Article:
I had lumpectomy for breast cancer then had to have chemo now drs want me to have radiotherapy I don't want to have anymore treatment should i?

Need radiation tx. As a patient you have the right to refuse any therapy as long as you are aware of the consequencies of your decision. Now, radiation therapy will be needed if you only had a lumpectomy- to reduce your recurrence risk to the same breast. That is for your own benefit. You are young which means your risk for cancer recurrence will be quite significant- so you want to reduce it as much as possible. Read more...
YES!!! After lumpectomy radiation plays a key role in decreasing the risk of local recurrence in the breast after lumpectomy. This is a seperate effect than that of chemotherapy. Without radiation your local recurrence could be 3-4 times higher. If you fail locally because of foregoing radiation, this may put you at risk for metastatic disease as well. Please talk to your oncologist and finish treatment. Read more...
You should. Discuss your concerns with your radiation oncologist. Not have the radiation will increase the chances the cancer will come back. Read more...

Can or should I continue laser txt for face wrinkles while healing from lumpectomy for breast cancer? One laser txt prior to diag. During radiation?

Continue. Healing from a lumpectomy should not interfere with any additional treatments iff the lesion is dcis and further surgery like axillary dissection suggested. If nothing further is offered for the breast then laser treatment of face should be permitted. Read more...
It's fine. The radiation you will be receiving for your breast cancer is in a different place from your facial laser treatment, so it shouldn't matter. Read more...

How often to breast cancer patients have a lumpectomy & gone on to live a life, cancer free?

Much more often.... ...Than not. Thankfully, our tools for treating breast cancer have improved quite a bit over the past 20 years. Survival is not related to method of surgical rx (lumpectomy vs. Mastectomy); rather, it is dependent on the stage, type, and molecular features of the cancer. When caught very early, the chance for cure is better-than 90%. The best way to do that is yearly mammograms beginning at 40. Read more...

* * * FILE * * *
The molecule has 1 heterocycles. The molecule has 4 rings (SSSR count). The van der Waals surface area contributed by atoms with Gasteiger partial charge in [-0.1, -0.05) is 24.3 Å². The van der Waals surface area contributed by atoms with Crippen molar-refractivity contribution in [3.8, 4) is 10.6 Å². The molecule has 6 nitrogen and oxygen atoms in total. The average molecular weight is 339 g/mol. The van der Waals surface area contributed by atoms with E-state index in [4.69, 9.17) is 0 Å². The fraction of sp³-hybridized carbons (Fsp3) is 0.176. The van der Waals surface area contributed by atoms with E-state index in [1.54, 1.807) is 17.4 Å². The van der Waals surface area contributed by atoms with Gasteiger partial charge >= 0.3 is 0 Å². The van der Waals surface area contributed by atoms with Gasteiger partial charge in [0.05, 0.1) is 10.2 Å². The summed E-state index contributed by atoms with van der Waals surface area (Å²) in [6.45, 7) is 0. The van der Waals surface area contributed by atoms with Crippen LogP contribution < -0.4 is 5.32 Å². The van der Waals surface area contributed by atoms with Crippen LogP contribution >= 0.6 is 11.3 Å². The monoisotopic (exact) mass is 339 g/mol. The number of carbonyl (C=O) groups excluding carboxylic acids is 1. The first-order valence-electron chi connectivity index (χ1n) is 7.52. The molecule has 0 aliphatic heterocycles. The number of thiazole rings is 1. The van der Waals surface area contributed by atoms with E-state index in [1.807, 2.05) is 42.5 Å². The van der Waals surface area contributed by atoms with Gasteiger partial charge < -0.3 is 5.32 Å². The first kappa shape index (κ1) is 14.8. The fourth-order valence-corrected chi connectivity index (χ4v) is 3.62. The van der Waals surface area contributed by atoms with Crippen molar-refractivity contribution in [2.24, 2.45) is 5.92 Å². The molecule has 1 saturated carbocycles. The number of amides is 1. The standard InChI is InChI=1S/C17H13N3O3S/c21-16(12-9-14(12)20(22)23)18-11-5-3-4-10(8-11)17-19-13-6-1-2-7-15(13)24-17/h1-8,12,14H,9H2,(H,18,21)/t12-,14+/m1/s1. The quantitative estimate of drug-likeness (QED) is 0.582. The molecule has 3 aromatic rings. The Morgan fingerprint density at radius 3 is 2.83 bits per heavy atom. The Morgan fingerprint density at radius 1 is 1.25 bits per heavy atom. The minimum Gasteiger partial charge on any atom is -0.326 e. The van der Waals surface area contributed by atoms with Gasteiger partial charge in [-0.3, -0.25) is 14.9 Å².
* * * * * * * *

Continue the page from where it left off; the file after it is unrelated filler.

Most of the time. Every breast cancer is different, however if a lumpectomy done for an early stage cancer, typically followed by breast radiation, the prognosis is generally good and most patients will go on to live a normal healthy life. Read more...

I thought I had breast cancer, after my lumpectomy we found out they were benign. Am I a cancer survivor?

Not exactly. You have a benign breast condition such as fibrocystic condition. You have a non-cancerous condition. You have not had breast cancer and not a "cancer survivor.". Read more...

After lumpectomy what are the best measures to practice to prevent one from having a lump or breast cancer.

Self exams . Md exams mammograms annually depending on age. Read more...
Adjuvant treatment. For most breast cancers, after a lumpectomy adjuvant breast radiation is required to maximize local control and cure. If the tumor was more than 1cm depending on some other features, chemotherapy could be reccomended( often determined by molecular testing with oncotype dx). If the cells were hormone receptor positive then a hormone blocking pill can further decrease recurrence rates).Ask team. Read more...

Been diagnosed with breast cancer, for which lumpectomy & radiation suggested. I have pmle. Will this be a problem when it comes to radiation?

Oncologist . Your oncologist will guide your through every step. Read more...
Gamma not same as UV. Gamma radiation is not the same as uv radiation but it is best to discuss with your radiation oncologist. Read more...
PMLE appears . To be immune mediated. I know of no reports of reactions with megavoltage energy radiotherapy that would be advised for breast conservation. The size of the lesion, nodes, er/pr/her-2-neu status would help. Ordinarliy I am *not* an advocate of "partial breast rt", you might discuss this with your radiation oncology consultant. Read more...